He continues, “Because there is opposition in all things, there are forces that erode faith.” 

Remember, I’ve talked about this on previous episodes – faith is also synonymous with confidence. So there are forces that erode your confidence and being able to know, embrace, and trust in yourself.

He goes on, “These influences are the destructive D’s:




Lack of diligence 

And then disbelief

All these erode and destroy your faith. We can choose to avoid and overcome them”

There are times when I start to allow and choose to focus on the doubts. I indulge in a negative story and when I do I feel the doubts creep in.

Then the more I allow the doubts to stay and keep buying into that negative story like clockwork I feel discouraged. Discouragement feels terrible.

It’s often the feeling that makes most people quit what they’re doing, give up, stop because it feels awful and when you feel awful you look for relief. You seek out something to distract yourself with.

Maybe you find some sugar near by, maybe you whip out your phone, maybe you choose to get out of the house and go shopping or something and you distract yourself from those doubts and discouraging feelings.

When you do this you stop being diligent in your self-coaching. You stop being diligent in trying for the best for you. You instead label yourself as all the negative things and over time, like erosion, you begin to disbelieve anything kind, positive, or uplifting about you.

And I want you to see that all of this is an attack on your personal identity and purpose.

Dr. Andrea Pennington “To transform what you see on the outside you have to transform who you are on the inside” 

Transform. To change the form. You might not be ready to let go of the negative story in your mind but I do hope you give yourself the opportunity to just ask one question, “What else is true?”

All throughout your mortal life you will be faced with opposition in all things. You will be offered negative thoughts – even by people you think shouldn’t ever think, say, or feel that way about you.

You might begin to doubt yourself and as you do you’ll see that discouragement isn’t far behind.

If these D’s erode your confidence you need to allow yourself to work against it and be intentional with your own powerful C’s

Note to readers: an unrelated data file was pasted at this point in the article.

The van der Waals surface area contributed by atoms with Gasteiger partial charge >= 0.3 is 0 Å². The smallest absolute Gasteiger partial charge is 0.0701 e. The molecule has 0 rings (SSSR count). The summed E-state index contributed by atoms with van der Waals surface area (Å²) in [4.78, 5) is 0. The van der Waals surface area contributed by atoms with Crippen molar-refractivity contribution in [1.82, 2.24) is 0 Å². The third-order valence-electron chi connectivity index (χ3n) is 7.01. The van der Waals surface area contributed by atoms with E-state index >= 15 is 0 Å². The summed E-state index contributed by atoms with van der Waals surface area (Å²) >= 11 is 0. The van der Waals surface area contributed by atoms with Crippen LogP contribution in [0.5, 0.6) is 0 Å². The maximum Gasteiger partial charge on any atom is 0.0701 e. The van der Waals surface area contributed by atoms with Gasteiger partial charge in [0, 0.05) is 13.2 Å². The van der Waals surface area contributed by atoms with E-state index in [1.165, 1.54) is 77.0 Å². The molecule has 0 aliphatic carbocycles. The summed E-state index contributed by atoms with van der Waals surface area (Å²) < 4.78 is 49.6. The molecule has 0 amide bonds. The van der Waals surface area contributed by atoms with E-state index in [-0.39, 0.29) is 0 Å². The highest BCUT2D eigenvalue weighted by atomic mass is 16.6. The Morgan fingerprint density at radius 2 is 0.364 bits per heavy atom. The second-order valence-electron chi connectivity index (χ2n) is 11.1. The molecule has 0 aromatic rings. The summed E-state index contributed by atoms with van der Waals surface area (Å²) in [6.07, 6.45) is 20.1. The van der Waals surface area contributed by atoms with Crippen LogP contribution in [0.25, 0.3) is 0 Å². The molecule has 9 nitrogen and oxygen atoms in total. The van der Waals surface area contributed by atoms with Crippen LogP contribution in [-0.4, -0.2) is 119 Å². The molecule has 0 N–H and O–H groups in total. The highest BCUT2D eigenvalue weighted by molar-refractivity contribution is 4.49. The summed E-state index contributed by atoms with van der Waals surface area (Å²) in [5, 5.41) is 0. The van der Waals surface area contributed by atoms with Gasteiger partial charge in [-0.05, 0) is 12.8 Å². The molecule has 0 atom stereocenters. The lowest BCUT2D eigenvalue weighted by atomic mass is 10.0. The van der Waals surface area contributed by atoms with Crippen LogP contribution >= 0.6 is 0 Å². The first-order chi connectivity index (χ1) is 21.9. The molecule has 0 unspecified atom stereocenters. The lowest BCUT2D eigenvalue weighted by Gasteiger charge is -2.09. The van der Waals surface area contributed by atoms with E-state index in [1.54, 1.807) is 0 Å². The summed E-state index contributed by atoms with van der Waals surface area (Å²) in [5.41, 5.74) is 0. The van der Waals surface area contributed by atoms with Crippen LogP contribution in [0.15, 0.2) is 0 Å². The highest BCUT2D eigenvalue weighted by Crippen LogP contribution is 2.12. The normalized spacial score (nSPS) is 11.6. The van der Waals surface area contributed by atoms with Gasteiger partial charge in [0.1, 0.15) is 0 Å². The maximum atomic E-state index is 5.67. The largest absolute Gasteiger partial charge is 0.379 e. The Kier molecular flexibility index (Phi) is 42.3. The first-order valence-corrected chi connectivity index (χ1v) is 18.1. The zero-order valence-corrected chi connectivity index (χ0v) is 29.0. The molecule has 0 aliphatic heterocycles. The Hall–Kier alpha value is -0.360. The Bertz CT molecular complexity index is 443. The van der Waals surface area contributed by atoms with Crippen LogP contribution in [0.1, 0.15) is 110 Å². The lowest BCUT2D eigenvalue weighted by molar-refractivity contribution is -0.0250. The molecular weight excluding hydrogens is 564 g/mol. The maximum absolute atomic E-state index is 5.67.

That is to:

Curious – Ask the question, what else is true?

Then allow for Compassion – it’ll be uncomfortable giving up your negative story. In some ways it was a security blanket but it’s not helping you and it’s laced with thorns. It’s hurts so maybe you’re ready for a new blanket. Something warm, soft, and light.

Compassion looks like, “Of course I thought I needed that thought. My brain was just trying to protect me in the only way it knew how but I’ve got us from here”

From there you can move into Charity – the pure love of Christ – unconditional love for you and for others.

This is the healing balm that wipes the mud from your eyes, that focuses out the distortions, that allows you to see yourself and others as God sees.

Dallin H. Oaks said, 

“Love is the most powerful force in the world”

It’s abundant and offers you certainty, confidence, and faith.

There’s a quote that I hold dear to me when I think about myself and others and what else is true. It’s from C.S. Lewis and he says, 

“It is a serious thing to live in a society of possible gods and goddesses, to remember that the dullest and most uninteresting person you talk to may one day be a creature which, if you saw it now, you would be strongly tempted to worship…All day long we are, in some degree, helping each other… It is in the light of these overwhelming possibilities, it is with the awe and the circumspection proper to them, that we should conduct all our dealings with one another, all friendships, all loves, all play, all politics.

 There are no ordinary people. 

You have never talked to a mere mortal.”

When you start crafting a story that brings you pain I want you just to see what’s really in front of you.

The destructive D’s or the Confident C’s

Doubt, discouragement


Curiosity – what else is true? And then to compassion and always from there confidence and charity.

This is your lifeline. You don’t ever have to sit through another painful, heartbreaking, negative beating again. There’s a way out and more importantly, a way up.

What else is true?

Okay you guys, that was a lot wasn’t it? I’m so grateful for you. I especially want to thank everyone who has taken the time to rate and review this podcast. It’s the lifeline of this podcast and what makes it known and seen to others. Without your reviews it goes under the rug and doesn’t get noticed so the reviews are incredible important and I just want to tell you thank you again for taking the time to write a review. It’s very meaningful to me. Thanks again!